with mental illnesses also had co-occurring substance use disorders.3
• Housing and homelessness—A national survey found that 15 percent of people
incarcerated in jail had been homeless in the year before incarceration—up to 11 times
more than the estimate for the general U.S. adult population.4
Of all people entering prisons
and jails, those with mental illnesses are twice as likely to have been homeless.5
• Education and employment—Two out of five people incarcerated in prison or jail lack a
high school diploma or its equivalent.6
Employment rates and earning histories of people in
prisons and jails are often low as a result of limited education, physical and mental health
problems, or other challenges; the stigma of having a criminal record and having been out of
the workforce often exacerbate these challenges after release.7
• Children and families—Approximately 2.7 million children in the United States have a
parent who is incarcerated.8
© 2021 The Council of State Governments. All Rights Reserved.
|Posted on March 18, 2021 at 1:35 PM||comments ()|
We must work to dismantle structural racism and create an America where each person can pursue their dreams of life, liberty and their form of happiness.
|Posted on February 28, 2021 at 7:40 AM||comments ()|
Relax your mind and body with this meditative Calm Music Video. Use it for Zen Meditation, Balance and Concentration and Study. Use it for Zen Meditation, Music Therapy and Stress Relief
|Posted on February 27, 2021 at 8:25 AM||comments ()|
If you did not catch the Snow Moon this Saturday morning at 3:19am, you can get a glance to see it from Thursday – Sunday because the moon will appear full during this time. This February full Moon is know as a Snow Moon!
According to the Old Farmers Almanac, the full Moon names used come from a number of places, including Native American, Colonial American, and European sources.
February’s full Moon name is a fairly straightforward one: it’s known as the Snow Moon due to the typically heavy snowfall that occurs in February. On average, February is the United States’ snowiest month, according to data from the National Weather Service.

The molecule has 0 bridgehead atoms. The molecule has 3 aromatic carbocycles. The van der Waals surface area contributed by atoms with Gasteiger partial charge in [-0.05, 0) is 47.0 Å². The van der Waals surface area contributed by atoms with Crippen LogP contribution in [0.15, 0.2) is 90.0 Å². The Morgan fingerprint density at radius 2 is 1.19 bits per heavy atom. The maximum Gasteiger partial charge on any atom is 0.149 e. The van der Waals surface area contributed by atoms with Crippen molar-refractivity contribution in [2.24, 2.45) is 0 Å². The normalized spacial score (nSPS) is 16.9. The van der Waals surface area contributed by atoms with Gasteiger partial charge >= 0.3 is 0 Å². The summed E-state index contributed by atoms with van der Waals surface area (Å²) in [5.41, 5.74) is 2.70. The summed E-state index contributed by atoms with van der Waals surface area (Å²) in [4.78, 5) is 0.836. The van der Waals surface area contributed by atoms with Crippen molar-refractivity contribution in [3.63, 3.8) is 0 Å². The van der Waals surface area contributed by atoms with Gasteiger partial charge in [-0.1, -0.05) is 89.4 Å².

The spiritual Meaning of the Snow Moon
The Snow Moon is about endurance and cleansing. While manifestation and motivation often stem from chasing after your goals, Snow Moon is quite different. It is a time for you to organize and sort through the burdens of your life that you have been swept under the rug. The Snow Moon is a time for survival. Stay close to home. Your nuts and acorns have been gathered, you don’t need to go chasing after new rewards right now. Instead, cozy up and engage in some “winter cleaning.”
|Posted on February 24, 2021 at 9:25 AM||comments ()|
For the next four weeks, we will look as emotional baggages and the destrucive consequences of not dealing with it.
Unpacking Emotional Baggage
“Emotional baggage can be defined as unprocessed emotions from past experiences, which often have a negative effect on our current thoughts, feelings, behaviors, and relationships,” says Dr. Nakita O’Leary, Clinical Psychologist at Lighthouse Arabia.
Let’s start with forgiveness.
Forgiving people who have wronged you and letting go of the desire for revenge can free you from the emotional baggage caused by the pain of their wrongdoing. Also, forgiving yourself for past mistakes is central to moving on and not letting that guilt carry over.
|Posted on November 14, 2020 at 11:07 AM||comments ()|
“I thought he loved me and then he sold me.” -Romeo Pimp Survivor